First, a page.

Biblical Commentary on the Old Testament, by Carl Friedrich Keil and Franz Delitzsh, [1857-78], at sacred-texts.com
Ingratitude and Unfaithfulness of Jerusalem. Its Punishment and Shame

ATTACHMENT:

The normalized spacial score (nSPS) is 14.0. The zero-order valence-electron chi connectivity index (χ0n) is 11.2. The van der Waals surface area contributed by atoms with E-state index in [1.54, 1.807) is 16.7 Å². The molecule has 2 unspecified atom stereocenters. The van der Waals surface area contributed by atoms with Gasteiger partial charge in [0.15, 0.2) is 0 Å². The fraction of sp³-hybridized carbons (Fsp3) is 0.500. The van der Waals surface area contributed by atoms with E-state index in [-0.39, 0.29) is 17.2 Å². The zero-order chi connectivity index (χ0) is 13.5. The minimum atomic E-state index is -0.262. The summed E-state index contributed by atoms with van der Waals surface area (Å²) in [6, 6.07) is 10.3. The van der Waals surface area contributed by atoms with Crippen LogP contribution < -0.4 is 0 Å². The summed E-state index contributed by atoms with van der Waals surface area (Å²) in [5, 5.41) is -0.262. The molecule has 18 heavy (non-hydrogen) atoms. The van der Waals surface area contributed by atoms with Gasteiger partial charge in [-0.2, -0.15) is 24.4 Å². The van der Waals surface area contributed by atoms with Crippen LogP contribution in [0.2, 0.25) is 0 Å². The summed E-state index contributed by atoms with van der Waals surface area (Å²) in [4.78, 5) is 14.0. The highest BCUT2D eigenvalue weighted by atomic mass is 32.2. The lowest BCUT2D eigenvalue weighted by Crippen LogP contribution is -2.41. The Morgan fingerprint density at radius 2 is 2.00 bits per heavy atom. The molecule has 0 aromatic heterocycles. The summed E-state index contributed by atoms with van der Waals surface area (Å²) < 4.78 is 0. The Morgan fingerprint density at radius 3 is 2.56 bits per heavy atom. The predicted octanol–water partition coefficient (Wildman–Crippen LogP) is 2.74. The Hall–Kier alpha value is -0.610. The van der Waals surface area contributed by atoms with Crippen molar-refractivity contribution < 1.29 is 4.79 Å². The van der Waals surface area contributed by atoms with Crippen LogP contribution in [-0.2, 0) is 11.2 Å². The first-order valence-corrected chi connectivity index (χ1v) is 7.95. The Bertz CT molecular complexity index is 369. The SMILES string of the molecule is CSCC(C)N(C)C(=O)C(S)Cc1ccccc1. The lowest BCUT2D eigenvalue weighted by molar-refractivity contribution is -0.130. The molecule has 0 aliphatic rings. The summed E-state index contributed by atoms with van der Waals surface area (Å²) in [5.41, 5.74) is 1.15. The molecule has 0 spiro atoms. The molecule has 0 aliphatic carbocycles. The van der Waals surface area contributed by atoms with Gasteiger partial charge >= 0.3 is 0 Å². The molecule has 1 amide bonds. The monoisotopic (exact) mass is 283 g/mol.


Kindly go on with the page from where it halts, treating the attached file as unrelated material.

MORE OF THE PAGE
The previous word of God represented Israel as a wild and useless vine, which had to be consumed. But as God had planted this vine in His vineyard, as He had adopted Israel as His own people, the rebellious nation, though met by these threatenings of divine judgment, might still plead that God would not reject Israel, on account of its election as the covenant nation. This proof of false confidence in the divine covenant of grace is removed by the word of God in the present chapter, which shows that by nature Israel is no better than other nations; and that, in consequence of its shameful ingratitude towards the Lord, who saved it from destruction in the days of its youth, it has sinned so grievously against Him, and has sunk so low among the heathen through its excessive idolatry, that God is obliged to punish and judge it in the same manner as the others. At the same time, the Lord will continue mindful of His covenant; and on the restoration of Sodom and Samaria, He will also turn the captivity of Jerusalem, - to the deep humiliation and shame of Israel, - and will establish an everlasting covenant with it. - The contents of this word of God divide themselves, therefore, into three parts. In the first, we have the description of the nations's sin, through its falling away from its God into idolatry (vv. 2-34); in the second, the announcement of the punishment (vv. 35-52); and in the third, the restoration of Israel to favour (Eze 16:53-63). The past, present, and future of Israel are all embraced, from its first commencement to its ultimate consummation. - These copious contents are draped in an allegory, which is carried out on a magnificent scale. Starting from the representation of the covenant relation existing between the Lord and His people, under the figure of a marriage covenant, - which runs through the whole of the Scriptures, - Jerusalem, the capital of the kingdom of God, as the representative of Israel, the covenant nation, is addressed as a wife; and the attitude of God to Israel, as well of that of Israel to its God, is depicted under this figure.